Reviewing Theatre For Over 40 Years
Loss, Resilience and Disaster: “Colony Collapse” Engrosses at Boston Court
Take this as metaphor in the aptly named “Colony Collapse” by Stefanie Zadravec, now in a world premiere production at The Theatre at Boston Court in Pasadena. The play examines manifestations of tragedy and loss, and the human resilience which often kicks in, at least eventually, unless the people it happens to are too weakened for that to occur. Beautifully constructed to juxtapose several stories of parents whose children have disappeared against the tale of a teen whose parents are unable to parent him, it proves intense and absorbing from start to finish.
Director Jessica Kubzansky knows how to use the Boston Court performance space particularly well, dressing her stage with the characters in ways which fill the space, and using sound as irritant and underscore to the desperate power of the play itself.
Initially one meets the parents of the disappeared: Jully Lee as a mother who let go of her young son’s hand just a moment only to find him gone, Adrian Gonzalez as the young father who gave in and let his son walk home from school only to have him never arrive. Julie Cardia is the frustrated mom who tossed her rebellious teenaged daughter from home only to have her vanish, with Tracey A. Leigh and Leandro Cano as loving parents of an autistic boy who disappeared out an open door when his mom fell asleep on the couch. Each creates a carefully crafted portrait, as each character makes an individual passionate plea for understanding, wrestles with horrific guilt, and slowly, specifically, finds a way to carry the burden of loss.
Balanced against these, the play concentrates on the family of Jason, whose divorced, meth-addicted mother, Nicky, finds him useful only as a crutch, and whose father, Mark, recently released from a prison sentence associated with Jason’s actions and, along with his second wife Julia, finally clean and sober, wants nothing to do with him at all. Tired of trying to keep his mother from starving or selling herself, Jason pushes his way into his father’s world. This includes a large orchard Mark has taken on but knows nothing about sustaining, try though he might.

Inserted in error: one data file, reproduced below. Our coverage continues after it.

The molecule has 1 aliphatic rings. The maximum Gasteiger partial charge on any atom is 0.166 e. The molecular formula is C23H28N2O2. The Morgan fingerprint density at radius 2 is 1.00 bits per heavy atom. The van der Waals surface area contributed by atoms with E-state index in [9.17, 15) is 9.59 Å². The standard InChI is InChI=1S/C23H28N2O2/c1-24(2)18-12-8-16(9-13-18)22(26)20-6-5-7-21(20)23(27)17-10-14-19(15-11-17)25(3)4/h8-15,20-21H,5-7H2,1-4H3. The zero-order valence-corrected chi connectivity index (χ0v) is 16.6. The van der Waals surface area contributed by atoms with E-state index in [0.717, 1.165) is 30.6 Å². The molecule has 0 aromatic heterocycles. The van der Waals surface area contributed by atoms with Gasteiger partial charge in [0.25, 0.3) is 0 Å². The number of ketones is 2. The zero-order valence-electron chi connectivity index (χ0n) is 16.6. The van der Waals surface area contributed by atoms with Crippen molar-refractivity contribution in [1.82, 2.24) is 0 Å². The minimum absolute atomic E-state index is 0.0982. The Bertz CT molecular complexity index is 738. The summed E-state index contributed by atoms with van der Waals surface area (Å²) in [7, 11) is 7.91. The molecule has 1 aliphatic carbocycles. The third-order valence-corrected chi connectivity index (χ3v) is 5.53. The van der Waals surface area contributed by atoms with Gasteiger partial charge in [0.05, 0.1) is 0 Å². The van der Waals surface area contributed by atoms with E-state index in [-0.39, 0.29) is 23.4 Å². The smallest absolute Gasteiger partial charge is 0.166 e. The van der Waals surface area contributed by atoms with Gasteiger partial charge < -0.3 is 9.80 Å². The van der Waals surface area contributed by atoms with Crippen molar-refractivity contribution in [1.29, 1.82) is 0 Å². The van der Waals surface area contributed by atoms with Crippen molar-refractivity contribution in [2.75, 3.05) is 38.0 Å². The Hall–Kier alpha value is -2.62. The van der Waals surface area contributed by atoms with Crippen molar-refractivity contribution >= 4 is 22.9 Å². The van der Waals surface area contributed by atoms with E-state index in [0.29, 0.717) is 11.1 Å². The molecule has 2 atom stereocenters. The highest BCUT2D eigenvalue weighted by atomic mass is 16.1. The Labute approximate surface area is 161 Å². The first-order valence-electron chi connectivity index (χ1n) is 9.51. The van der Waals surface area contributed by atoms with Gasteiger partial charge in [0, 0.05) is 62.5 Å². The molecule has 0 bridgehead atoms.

Floating through these scenarios is the ghost of a girl who disappeared, who becomes the play’s narrator and occasional philosophical touchpoint. Through her we examine the insignificance if individual lives, even as we watch the affect each individual in the play has on their own immediate worlds.
Emily James proves fascinating as The Girl, the ghost stringing elements of the play together from a wide variety of physical vantage points. Paula Christensen offers up a not-quite-stereotypical tweaker as Jason’s mother, edgy and strung out, ready to pontificate on motherhood even while totally incapable of living that role. Sally Hughes creates the fragile Julia, for whom addiction was a matter of escape from a life she can see beginning to fray. Chris Conner’s balance of detachment and sentiment in Mark creates a very slippery support for either Julia or Jason to hang on to.
Yet what truly captures the attention above all else has to be Riley Neldam’s Jason. Strong but hurting, lost but searching for definition, he manages to create in the character a sense of adulthood that the supposed adults cannot reach, while still carrying the vulnerability of a teenaged boy. Still, what is to become of someone so connected to adults incapable of connection?
Engrossing though it is, “Colony Collapse” is not easy watching on any level. The sense of loss which permeates the play is quite palpable, and very intense. Yet, though it concentrates on a family which cannot help but destruct, the periphery balances this with a strong sense of, if not redemption, at least the possibility of moving forward. In a world where these kinds of intimate losses happen virtually every day, perhaps that is what one must cling to, if only to avoid the collapse of one’s own colony.
What: “Colony Collapse” When: Through March 20, 8 p.m. Thursdays through Saturdays, 2 p.m. Sundays, with an added performance Wednesday, March 16 Where: The Theatre at Boston Court, 70 N. Mentor Ave. in Pasadena How Much: $35 general, $30 senior (62+), $20 student Info: (626) 683-6883 or http://www.BostonCourt.org
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